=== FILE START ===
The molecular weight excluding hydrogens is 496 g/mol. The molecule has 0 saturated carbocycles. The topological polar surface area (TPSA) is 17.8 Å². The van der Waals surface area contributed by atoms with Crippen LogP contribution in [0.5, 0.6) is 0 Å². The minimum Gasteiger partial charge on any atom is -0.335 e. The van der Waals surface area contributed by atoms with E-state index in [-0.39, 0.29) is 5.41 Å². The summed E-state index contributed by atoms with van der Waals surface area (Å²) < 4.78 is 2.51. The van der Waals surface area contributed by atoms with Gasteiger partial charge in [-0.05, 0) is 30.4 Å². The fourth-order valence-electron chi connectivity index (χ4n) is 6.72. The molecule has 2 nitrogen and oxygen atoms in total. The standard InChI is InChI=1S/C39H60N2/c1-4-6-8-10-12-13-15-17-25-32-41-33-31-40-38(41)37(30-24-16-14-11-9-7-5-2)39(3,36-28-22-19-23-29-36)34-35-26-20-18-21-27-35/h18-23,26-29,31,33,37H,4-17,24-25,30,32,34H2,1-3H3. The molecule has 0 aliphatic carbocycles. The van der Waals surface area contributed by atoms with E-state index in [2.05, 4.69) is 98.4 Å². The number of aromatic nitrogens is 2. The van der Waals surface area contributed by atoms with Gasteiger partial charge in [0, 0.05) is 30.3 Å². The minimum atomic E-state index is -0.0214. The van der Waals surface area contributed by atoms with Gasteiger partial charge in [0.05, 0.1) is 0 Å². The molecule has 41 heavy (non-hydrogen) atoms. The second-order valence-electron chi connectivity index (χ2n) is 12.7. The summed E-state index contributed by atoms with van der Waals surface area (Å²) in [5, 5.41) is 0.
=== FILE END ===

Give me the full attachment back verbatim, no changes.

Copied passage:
The molecular weight excluding hydrogens is 496 g/mol. The molecule has 0 saturated carbocycles. The topological polar surface area (TPSA) is 17.8 Å². The van der Waals surface area contributed by atoms with Crippen LogP contribution in [0.5, 0.6) is 0 Å². The minimum Gasteiger partial charge on any atom is -0.335 e. The van der Waals surface area contributed by atoms with E-state index in [-0.39, 0.29) is 5.41 Å². The summed E-state index contributed by atoms with van der Waals surface area (Å²) < 4.78 is 2.51. The van der Waals surface area contributed by atoms with Gasteiger partial charge in [-0.05, 0) is 30.4 Å². The fourth-order valence-electron chi connectivity index (χ4n) is 6.72. The molecule has 2 nitrogen and oxygen atoms in total. The standard InChI is InChI=1S/C39H60N2/c1-4-6-8-10-12-13-15-17-25-32-41-33-31-40-38(41)37(30-24-16-14-11-9-7-5-2)39(3,36-28-22-19-23-29-36)34-35-26-20-18-21-27-35/h18-23,26-29,31,33,37H,4-17,24-25,30,32,34H2,1-3H3. The molecule has 0 aliphatic carbocycles. The van der Waals surface area contributed by atoms with E-state index in [2.05, 4.69) is 98.4 Å². The number of aromatic nitrogens is 2. The van der Waals surface area contributed by atoms with Gasteiger partial charge in [0, 0.05) is 30.3 Å². The minimum atomic E-state index is -0.0214. The van der Waals surface area contributed by atoms with Gasteiger partial charge in [0.05, 0.1) is 0 Å². The molecule has 41 heavy (non-hydrogen) atoms. The second-order valence-electron chi connectivity index (χ2n) is 12.7. The summed E-state index contributed by atoms with van der Waals surface area (Å²) in [5, 5.41) is 0.